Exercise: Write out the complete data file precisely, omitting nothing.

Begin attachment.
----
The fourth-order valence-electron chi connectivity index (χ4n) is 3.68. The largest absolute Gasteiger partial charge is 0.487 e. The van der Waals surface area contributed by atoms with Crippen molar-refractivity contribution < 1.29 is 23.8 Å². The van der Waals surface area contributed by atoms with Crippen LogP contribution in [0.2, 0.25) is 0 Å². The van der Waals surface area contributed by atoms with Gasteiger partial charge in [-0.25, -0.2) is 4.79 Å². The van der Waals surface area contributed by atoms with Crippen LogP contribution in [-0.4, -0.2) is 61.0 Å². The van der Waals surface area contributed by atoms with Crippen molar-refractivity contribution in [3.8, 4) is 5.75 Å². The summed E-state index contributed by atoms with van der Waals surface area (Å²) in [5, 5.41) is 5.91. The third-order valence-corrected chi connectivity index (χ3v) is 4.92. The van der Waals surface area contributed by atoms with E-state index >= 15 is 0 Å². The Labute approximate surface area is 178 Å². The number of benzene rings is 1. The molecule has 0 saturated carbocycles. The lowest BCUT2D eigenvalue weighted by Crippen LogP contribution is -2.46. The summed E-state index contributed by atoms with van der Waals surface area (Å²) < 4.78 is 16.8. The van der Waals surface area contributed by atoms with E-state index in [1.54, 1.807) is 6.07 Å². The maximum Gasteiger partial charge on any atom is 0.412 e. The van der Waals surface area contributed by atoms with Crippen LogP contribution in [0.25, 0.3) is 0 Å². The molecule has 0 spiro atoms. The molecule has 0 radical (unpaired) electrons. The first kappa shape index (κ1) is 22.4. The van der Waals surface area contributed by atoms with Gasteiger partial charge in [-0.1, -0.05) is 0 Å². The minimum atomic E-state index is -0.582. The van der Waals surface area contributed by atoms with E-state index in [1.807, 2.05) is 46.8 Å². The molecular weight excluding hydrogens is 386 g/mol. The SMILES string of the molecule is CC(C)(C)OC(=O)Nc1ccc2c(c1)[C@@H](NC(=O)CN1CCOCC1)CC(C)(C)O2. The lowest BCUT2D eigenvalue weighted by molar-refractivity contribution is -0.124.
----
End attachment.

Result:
The fourth-order valence-electron chi connectivity index (χ4n) is 3.68. The largest absolute Gasteiger partial charge is 0.487 e. The van der Waals surface area contributed by atoms with Crippen molar-refractivity contribution < 1.29 is 23.8 Å². The van der Waals surface area contributed by atoms with Crippen LogP contribution in [0.2, 0.25) is 0 Å². The van der Waals surface area contributed by atoms with Gasteiger partial charge in [-0.25, -0.2) is 4.79 Å². The van der Waals surface area contributed by atoms with Crippen LogP contribution in [-0.4, -0.2) is 61.0 Å². The van der Waals surface area contributed by atoms with Crippen molar-refractivity contribution in [3.8, 4) is 5.75 Å². The summed E-state index contributed by atoms with van der Waals surface area (Å²) in [5, 5.41) is 5.91. The third-order valence-corrected chi connectivity index (χ3v) is 4.92. The van der Waals surface area contributed by atoms with E-state index >= 15 is 0 Å². The Labute approximate surface area is 178 Å². The number of benzene rings is 1. The molecule has 0 saturated carbocycles. The lowest BCUT2D eigenvalue weighted by Crippen LogP contribution is -2.46. The summed E-state index contributed by atoms with van der Waals surface area (Å²) < 4.78 is 16.8. The van der Waals surface area contributed by atoms with E-state index in [1.54, 1.807) is 6.07 Å². The maximum Gasteiger partial charge on any atom is 0.412 e. The van der Waals surface area contributed by atoms with Crippen LogP contribution in [0.25, 0.3) is 0 Å². The molecule has 0 spiro atoms. The molecule has 0 radical (unpaired) electrons. The first kappa shape index (κ1) is 22.4. The van der Waals surface area contributed by atoms with Gasteiger partial charge in [-0.1, -0.05) is 0 Å². The minimum atomic E-state index is -0.582. The van der Waals surface area contributed by atoms with E-state index in [1.807, 2.05) is 46.8 Å². The molecular weight excluding hydrogens is 386 g/mol. The SMILES string of the molecule is CC(C)(C)OC(=O)Nc1ccc2c(c1)[C@@H](NC(=O)CN1CCOCC1)CC(C)(C)O2. The lowest BCUT2D eigenvalue weighted by molar-refractivity contribution is -0.124.